Shuck and Jive

Tuesday, October 14, 2008

Jesus and Constantine

Politics, religion, Jesus, empire, and other tidbits have been on my mind. My poor congregation suffers when that happens as I talk about it. This is my October newsletter editorial. Please correct all heresies.

Dear Friends,

In the year 312 CE, Constantine, the Emperor of Rome, faced a battle at the Milvian Bridge. According to legend, Constantine had a vision of Christ who said to him, “Under this sign conquer.” The sign was the Christian cross. Constantine had the cross painted on his soldiers’ shields and won the battle. Constantine embraced Christianity and legalized its worship the following year. Under his direction, he united Christianity under one creed and thus began the 1700 year - and counting - marriage between Christianity and Empire.

Constantine knew politics and people. He knew good medicine when he saw it. He knew that religious officials hungry for status and power would fall into place. They did. Christianity has proven to be good medicine for empire-building and for war. Even though Christianity has split into various factions and our nation’s founders shed blood to separate the state from the influence of the church, the Christian mythos is stronger than ever in this country. In the past several decades the marriage between Christianity and Empire has strengthened. Our presidential candidates feel obliged to undergo religious litmus tests, and the mantra ”America is a Christian Nation” has captured the popular imagination.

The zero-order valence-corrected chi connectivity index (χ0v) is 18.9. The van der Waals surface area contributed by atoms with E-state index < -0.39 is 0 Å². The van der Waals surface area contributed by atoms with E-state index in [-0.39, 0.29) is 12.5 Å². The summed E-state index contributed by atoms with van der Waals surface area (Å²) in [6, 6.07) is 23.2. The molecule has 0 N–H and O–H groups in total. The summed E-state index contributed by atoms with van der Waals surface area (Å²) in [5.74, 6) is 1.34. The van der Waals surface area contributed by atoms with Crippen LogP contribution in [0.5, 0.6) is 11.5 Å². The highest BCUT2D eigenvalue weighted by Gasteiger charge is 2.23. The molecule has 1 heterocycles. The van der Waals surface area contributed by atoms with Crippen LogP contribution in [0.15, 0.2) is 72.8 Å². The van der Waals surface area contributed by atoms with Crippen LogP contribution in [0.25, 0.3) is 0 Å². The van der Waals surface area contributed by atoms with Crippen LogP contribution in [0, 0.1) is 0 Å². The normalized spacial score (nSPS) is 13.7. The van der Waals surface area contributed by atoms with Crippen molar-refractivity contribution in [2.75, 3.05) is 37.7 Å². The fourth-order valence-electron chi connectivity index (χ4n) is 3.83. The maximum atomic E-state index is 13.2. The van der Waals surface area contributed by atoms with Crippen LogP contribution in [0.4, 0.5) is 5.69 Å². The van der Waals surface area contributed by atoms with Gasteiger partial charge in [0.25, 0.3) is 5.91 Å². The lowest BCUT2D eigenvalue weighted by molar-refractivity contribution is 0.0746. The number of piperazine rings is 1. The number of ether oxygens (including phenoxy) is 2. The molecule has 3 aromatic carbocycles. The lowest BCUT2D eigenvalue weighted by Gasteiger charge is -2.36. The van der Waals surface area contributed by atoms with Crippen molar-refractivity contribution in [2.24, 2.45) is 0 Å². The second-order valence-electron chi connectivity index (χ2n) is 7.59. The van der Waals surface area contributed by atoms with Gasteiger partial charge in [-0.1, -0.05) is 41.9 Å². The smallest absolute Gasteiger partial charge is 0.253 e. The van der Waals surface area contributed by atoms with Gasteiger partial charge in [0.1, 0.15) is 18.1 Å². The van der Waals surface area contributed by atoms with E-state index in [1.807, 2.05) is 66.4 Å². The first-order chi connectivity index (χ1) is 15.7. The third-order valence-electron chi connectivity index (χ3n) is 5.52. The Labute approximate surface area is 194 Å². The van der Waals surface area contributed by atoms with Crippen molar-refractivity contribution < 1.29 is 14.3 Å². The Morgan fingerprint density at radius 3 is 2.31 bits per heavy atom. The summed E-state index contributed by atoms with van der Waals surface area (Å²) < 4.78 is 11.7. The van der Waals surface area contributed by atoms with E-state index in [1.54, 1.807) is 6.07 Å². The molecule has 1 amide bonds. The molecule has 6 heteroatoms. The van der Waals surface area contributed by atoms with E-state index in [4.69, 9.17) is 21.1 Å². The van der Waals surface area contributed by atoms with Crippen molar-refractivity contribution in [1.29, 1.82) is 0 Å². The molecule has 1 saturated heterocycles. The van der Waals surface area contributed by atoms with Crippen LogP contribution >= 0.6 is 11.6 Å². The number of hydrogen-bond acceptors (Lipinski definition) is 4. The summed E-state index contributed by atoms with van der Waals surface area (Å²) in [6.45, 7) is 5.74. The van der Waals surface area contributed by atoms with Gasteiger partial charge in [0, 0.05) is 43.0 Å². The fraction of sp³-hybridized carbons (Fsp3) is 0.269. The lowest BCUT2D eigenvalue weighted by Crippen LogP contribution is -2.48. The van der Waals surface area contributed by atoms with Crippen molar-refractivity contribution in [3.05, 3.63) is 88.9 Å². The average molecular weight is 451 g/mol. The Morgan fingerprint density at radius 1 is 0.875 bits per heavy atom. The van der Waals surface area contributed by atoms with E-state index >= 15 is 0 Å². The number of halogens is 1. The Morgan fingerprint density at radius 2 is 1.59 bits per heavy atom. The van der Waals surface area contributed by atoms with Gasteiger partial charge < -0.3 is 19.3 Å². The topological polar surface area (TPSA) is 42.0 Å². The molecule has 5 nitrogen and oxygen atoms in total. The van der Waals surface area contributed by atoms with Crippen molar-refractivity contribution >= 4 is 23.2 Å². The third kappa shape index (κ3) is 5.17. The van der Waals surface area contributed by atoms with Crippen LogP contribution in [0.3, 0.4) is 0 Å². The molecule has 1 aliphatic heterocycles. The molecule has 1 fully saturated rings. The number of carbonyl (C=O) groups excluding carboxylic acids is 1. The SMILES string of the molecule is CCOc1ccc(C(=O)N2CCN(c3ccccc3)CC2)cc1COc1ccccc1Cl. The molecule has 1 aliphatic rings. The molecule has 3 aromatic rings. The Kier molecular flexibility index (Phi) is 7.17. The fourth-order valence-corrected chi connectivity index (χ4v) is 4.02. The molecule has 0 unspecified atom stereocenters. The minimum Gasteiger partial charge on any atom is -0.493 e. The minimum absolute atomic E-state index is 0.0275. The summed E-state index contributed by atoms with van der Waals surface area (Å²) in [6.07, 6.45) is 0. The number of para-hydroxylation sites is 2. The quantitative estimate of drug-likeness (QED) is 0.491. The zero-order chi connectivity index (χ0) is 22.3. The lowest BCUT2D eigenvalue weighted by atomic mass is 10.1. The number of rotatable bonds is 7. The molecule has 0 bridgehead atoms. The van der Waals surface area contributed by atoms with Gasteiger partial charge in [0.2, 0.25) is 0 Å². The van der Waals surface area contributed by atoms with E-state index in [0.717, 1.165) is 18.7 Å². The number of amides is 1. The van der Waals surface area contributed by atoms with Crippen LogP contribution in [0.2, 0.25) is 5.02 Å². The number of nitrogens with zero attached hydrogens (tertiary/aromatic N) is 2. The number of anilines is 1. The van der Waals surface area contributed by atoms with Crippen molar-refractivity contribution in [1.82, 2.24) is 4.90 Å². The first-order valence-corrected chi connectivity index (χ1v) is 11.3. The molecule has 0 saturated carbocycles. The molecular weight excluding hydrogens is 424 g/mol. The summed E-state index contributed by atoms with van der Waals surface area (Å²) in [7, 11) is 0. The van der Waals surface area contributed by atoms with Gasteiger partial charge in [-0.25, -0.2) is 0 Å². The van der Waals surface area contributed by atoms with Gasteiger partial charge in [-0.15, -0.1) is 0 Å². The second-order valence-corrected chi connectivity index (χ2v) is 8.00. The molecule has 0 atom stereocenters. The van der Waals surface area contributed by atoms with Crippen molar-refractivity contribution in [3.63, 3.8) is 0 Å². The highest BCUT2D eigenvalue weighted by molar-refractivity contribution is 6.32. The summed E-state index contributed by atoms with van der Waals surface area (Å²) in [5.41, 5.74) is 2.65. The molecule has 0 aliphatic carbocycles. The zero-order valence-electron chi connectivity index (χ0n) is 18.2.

The Christianity that gained ascendancy under the guidance of Constantine became known as "orthodoxy.” This version of Christianity is in the opinion of many scholars of Christian origins to be far removed from Jesus of Nazareth and the movements that started around his vision.

To put it simply, the Jesus who confronted Constantine at the Milvian Bridge and the Jesus of the Gospels who charged his followers to love their enemies are two completely different figures. How did Jesus the Prince of Peace become the Prince of War? How did Jesus who was crucified by Empire become its divine champion? How did Jesus, the wise sage, who invited us to trust and to share the bounty of Earth, become the spokesperson for Empire’s exploitation of people and of Earth’s resources? How did people become so duped into believing that, in order to follow Jesus they should blindly follow Empire in this life in exchange for a heavenly afterlife?